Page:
Rep. Jerrold Nadler on Tuesday vowed to hold President Trump accountable for stonewalling congressional investigations into his administration and threatened to go to court to compel former White House counsel Don McGahn to testify before the House Judiciary Committee.
McGahn refused to comply with a subpoena from the committee on Tuesday after the White House said he had “absolute immunity” from appearing because he was a former administration official and an adviser to the president.
An empty chair was left before the panel where McGahn was supposed to sit.
“Let me be clear: This committee will hear Mr. McGahn’s testimony, even if we have to go to court to secure it. We will not allow the president to prevent the American people from hearing from this witness,” Nadler said in his opening remarks before the panel he chairs.
“We will not allow the president to block congressional subpoenas, putting himself and his allies above the law,” the New York Democrat said. “We will not allow the president to stop this investigation, and nothing in these unjustified and unjustifiable legal attacks will stop us from pressing forward with our work on behalf of the American people.”
“We will hold this president accountable, one way or the other,” he pledged.
Rep. Doug Collins, the ranking Republican on the committee, accused Nadler of putting on a theatrical production and exceeding the bounds of congressional oversight.
“Even gaveling in today’s hearing without a witness is theatrical. The cameras love the spectacle,” Collins said in his opening remarks.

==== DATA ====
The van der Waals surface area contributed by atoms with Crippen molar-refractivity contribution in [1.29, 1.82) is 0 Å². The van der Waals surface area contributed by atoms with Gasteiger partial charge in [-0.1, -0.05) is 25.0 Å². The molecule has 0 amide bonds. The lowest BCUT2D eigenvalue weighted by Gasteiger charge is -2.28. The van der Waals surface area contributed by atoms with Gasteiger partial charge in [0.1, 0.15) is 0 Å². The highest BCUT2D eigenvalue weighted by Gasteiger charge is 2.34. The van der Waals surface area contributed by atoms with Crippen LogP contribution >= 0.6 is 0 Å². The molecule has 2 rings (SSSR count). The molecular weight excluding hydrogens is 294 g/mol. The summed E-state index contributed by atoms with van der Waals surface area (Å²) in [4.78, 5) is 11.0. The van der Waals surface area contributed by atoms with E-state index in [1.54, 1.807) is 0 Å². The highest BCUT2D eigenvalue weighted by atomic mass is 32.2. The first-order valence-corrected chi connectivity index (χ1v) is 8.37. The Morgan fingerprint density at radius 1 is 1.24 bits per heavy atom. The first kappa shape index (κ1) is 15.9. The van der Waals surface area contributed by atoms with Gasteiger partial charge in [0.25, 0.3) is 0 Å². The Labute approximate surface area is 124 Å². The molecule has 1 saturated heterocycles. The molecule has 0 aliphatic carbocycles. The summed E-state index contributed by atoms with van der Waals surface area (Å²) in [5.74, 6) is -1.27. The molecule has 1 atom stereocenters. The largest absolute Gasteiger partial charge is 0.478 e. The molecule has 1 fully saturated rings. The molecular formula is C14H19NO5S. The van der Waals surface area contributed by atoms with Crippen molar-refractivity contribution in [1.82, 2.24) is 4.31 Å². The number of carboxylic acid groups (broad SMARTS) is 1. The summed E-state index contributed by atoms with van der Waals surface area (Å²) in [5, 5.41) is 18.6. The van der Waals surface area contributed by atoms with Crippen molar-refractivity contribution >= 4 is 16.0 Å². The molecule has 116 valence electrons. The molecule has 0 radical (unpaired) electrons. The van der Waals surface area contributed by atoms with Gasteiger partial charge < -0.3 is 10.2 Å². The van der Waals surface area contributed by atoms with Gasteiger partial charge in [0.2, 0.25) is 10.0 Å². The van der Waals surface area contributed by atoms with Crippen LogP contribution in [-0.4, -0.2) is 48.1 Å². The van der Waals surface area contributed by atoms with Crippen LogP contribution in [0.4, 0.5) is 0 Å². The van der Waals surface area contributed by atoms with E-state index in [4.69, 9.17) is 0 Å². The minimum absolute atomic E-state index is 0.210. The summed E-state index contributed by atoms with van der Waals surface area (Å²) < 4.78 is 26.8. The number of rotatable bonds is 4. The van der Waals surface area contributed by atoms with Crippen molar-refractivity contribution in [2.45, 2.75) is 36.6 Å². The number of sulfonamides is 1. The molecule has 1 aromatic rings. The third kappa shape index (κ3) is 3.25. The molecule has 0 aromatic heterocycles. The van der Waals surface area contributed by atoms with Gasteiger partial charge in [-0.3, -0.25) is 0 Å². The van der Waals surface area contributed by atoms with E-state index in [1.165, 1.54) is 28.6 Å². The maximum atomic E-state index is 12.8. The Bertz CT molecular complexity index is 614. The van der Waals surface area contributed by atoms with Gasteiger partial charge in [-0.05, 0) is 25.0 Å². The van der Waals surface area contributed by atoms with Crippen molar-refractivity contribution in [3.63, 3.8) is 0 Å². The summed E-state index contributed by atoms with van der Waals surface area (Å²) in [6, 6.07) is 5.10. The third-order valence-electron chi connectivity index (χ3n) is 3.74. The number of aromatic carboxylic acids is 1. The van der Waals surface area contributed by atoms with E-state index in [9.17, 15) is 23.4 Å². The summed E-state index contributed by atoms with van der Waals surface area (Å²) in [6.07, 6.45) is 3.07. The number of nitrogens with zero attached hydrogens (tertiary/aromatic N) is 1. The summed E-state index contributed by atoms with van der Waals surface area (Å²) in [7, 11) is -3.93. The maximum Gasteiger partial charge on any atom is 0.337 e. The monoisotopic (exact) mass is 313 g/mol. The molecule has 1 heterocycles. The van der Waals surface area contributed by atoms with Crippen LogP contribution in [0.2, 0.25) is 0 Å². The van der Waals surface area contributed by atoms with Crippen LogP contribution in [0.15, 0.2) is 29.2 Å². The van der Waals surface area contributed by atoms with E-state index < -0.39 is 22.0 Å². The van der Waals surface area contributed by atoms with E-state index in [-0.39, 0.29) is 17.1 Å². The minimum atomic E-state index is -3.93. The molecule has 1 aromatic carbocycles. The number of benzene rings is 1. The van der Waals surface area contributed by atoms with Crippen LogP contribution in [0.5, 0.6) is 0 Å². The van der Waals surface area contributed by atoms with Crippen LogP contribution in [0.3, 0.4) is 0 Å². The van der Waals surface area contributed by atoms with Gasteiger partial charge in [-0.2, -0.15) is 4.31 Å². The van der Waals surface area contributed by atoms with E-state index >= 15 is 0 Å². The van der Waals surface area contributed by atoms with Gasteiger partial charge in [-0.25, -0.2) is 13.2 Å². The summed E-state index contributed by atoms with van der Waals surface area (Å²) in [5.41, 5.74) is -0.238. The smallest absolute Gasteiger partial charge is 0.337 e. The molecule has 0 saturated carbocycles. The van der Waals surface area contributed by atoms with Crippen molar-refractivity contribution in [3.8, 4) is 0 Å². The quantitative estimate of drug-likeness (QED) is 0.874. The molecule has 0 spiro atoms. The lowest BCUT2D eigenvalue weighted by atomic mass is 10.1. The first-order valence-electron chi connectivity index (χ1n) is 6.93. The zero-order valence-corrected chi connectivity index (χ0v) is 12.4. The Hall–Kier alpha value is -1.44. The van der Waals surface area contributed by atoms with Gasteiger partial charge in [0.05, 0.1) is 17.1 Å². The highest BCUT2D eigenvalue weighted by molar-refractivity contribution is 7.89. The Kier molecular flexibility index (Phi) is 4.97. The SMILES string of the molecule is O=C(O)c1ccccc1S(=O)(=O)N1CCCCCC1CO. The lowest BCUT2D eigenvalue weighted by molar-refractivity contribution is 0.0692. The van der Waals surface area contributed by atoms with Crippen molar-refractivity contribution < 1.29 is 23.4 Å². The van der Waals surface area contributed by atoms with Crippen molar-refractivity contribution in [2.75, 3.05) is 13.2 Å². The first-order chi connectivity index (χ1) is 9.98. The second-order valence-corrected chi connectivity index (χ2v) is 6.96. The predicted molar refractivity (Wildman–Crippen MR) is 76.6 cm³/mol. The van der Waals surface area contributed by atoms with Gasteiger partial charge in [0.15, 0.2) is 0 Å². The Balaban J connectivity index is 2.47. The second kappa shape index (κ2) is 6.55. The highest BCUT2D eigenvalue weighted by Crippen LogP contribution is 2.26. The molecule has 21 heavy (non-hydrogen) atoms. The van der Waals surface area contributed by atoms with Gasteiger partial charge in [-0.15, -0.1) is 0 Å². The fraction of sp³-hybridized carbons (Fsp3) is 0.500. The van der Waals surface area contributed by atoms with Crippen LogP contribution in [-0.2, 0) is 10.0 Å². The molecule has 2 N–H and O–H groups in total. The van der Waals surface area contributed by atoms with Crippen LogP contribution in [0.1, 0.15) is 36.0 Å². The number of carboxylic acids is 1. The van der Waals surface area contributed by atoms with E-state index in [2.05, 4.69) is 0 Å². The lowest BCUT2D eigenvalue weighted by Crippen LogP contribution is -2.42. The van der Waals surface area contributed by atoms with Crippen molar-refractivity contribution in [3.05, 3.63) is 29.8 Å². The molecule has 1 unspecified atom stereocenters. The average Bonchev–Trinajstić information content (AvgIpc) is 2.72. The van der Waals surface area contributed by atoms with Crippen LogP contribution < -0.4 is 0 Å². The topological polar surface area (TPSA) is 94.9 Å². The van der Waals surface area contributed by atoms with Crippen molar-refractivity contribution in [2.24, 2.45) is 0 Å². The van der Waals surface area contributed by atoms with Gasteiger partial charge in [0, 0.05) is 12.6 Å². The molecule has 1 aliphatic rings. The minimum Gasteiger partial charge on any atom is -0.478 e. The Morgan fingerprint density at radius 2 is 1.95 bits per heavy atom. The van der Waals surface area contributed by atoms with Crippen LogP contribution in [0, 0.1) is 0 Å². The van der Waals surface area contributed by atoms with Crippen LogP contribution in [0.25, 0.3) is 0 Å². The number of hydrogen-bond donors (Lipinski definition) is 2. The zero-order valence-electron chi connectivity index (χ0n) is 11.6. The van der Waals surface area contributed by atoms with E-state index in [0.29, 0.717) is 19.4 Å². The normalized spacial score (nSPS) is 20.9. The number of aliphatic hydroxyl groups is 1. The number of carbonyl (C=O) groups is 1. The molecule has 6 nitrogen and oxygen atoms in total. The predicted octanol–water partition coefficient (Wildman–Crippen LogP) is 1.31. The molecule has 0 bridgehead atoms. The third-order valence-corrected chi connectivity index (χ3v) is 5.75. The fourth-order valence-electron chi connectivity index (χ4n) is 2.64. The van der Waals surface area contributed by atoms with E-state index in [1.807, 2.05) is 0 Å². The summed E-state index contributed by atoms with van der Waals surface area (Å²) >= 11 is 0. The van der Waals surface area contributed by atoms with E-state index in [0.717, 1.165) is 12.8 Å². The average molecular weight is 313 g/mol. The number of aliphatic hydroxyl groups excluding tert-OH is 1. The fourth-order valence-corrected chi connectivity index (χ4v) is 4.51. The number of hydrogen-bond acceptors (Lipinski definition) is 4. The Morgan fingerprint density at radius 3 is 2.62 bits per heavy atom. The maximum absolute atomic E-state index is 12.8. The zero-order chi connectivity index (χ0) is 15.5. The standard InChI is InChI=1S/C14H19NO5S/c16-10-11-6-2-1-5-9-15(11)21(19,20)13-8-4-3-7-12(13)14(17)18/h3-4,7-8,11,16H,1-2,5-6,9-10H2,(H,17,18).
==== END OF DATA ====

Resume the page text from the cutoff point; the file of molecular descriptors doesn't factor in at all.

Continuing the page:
“The chairman orchestrated today’s conversation when he could have avoided it because he was more interested in fighting than fact-finding.”
Moments after Collins completed his comments, the committee adjourned without taking any action against McGahn.
McGahn, who left the White House in October, was a star witness in special counsel Robert Mueller’s 448-page report and described how Trump had ordered him to have Mueller fired.
Nadler referred to McGahn’s testimony in the report to show that Trump told the former counsel to “commit crimes on his behalf. He told McGahn to lie about it.”
“After the report came out, the president claimed that Mr. McGahn lied to the special counsel about what happened. Then he directed Mr. McGahn not to come here today, so that the public would not hear his testimony,” Nadler continued.
He said that “subpoenas are not optional.”
“Mr. McGahn has a legal obligation to be here for his scheduled appearance. If he does not immediately correct his mistake, this committee will have no choice but to enforce the subpoena against him,” Nadler said.
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